The ESB is currently letting more water down the old course of the Shannon, from Parteen Villa Weir through O’Briensbridge, Castleconnell and the Falls of Doonass. This channel gets the first 10 cubic metres per second from the Shannon; the next 400 go through Ardnacrusha and anything left over is sent down the old course.
The result is to help to reduce the water level on Lough Derg while raising it on the old course.
The footbridge in Castleconnell at normal summer level in 2002
The footbridge on 1 January 2014
Before Ardnacrusha was built, the old channel took the entire flow of the Shannon, so it can take more than it has now.
The footbridge in the floods of November 2009
The level is still below that of 2009, when the land around the old channel flooded in several places. But much land is waterlogged: I saw yesterday that the upper reaches of the Nore, the Barrow and other rivers were in flood. And more rain is forecast.
Wouldn’t it be nice if some of that could be sent to Dublin instead? I see that some folk claim (on what looks like a website that hasn’t been updated for a while) that the evil Dublin folk want to extract 350 million litres of water from the Shannon every day; the original idea was to take it from Lough Ree but now it seems that Lough Derg is the preferred source.
Now 350 million litres sounds like a lot, but it’s 350 000 cubic metres per day, 14 583.3 per hour, 243.05 per minute, 4.05 per second, which is less than 1% of normal flow through the two channels draining Lough Derg. There’s a lot more at the moment, and the good citizens of Dublin are welcome to come down and fill their buckets. I suspect that Clare TD Michael McNamara has got things out of proportion.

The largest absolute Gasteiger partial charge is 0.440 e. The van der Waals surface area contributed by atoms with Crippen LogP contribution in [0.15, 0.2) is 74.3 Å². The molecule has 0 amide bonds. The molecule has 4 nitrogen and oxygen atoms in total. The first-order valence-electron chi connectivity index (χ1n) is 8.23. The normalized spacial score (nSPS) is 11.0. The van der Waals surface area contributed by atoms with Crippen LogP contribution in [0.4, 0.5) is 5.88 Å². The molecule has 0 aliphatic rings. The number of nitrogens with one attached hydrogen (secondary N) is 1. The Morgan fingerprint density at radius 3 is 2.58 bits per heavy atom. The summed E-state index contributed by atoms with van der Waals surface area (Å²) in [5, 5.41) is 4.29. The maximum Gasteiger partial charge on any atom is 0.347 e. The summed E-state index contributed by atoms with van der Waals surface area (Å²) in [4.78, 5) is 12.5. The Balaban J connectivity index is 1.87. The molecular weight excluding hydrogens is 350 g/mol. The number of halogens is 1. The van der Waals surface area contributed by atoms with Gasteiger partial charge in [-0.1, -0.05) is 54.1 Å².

Addendum: 350 million litres per day, over a lake whose area is 130 square kilometres, would lower the level of the lake (if my calculations are correct) by 2.69 millimetres. If no water entered the lake, the level would be down 983 mm after a year, ignoring evaporation and other abstractions and assuming that the Shannon and other tributaries no longer flowed in and that there was no rain.
Posted in Ashore, Built heritage, Drainage, Economic activities, Engineering and construction, Extant waterways, Industrial heritage, Ireland, Natural heritage, Non-waterway, Operations, People, Politics, Shannon, shannon estuary, Sources, waterways, Waterways management, Weather
Tagged abstraction, Ardnacrusha, boats, canal, Castleconnell, Clare, Dublin, ESB, estuary, floods, flow, Ireland, Killaloe, Lough Derg, O'Briensbridge, Operations, Shannon, water level, waterways
Here is an account of the background to, and the main features of, the proposed supply of water from Lough Ennell to the summit level of the Royal Canal. It does not discuss the amounts of water involved; I intend to cover that on a separate page.
Posted in Ashore, Built heritage, Drainage, Economic activities, Engineering and construction, Extant waterways, Industrial heritage, Ireland, Natural heritage, Operations, Politics, Restoration and rebuilding, Scenery, Sources, Tourism, waterways, Waterways management, Weather
Tagged abstraction, An Bord Pleanála, anglers, boats, canal, Dublin, floods, flow, Ireland, Lilliput, lock, Lough Ennell, Lough Owel, mills, Operations, Royal Canal, Shannon, summit level, trout, water level, water supply, waterways, Waterways Ireland, weir
Nice PQ from Éamon Ó Cuív here:
Éamon Ó Cuív (Galway West, Fianna Fail). Question 446: To ask the Minister for the Environment, Community and Local Government if Waterways Ireland will have to pay for the abstraction of water for use in the Royal Canal, the Grand Canal, the Shannon-Erne Waterway and other man-made waterways as a result of the reasoned opinion from the European Union in November 2011; the reply sent by him regarding same to the Union; and if he will make a statement on the matter. [8122/12]
Here is the European Commission’s press release on the subject.
Posted in Drainage, Economic activities, Engineering and construction, Extant waterways, Ireland, Irish waterways general, Non-waterway, Operations, Politics, Shannon, Sources, waterways, Waterways management
Tagged abstraction, Éamon Ó Cuív, canal, Grand Canal, Ireland, Royal Canal, Shannon-Erne Waterway, use, water, waterways, Waterways Ireland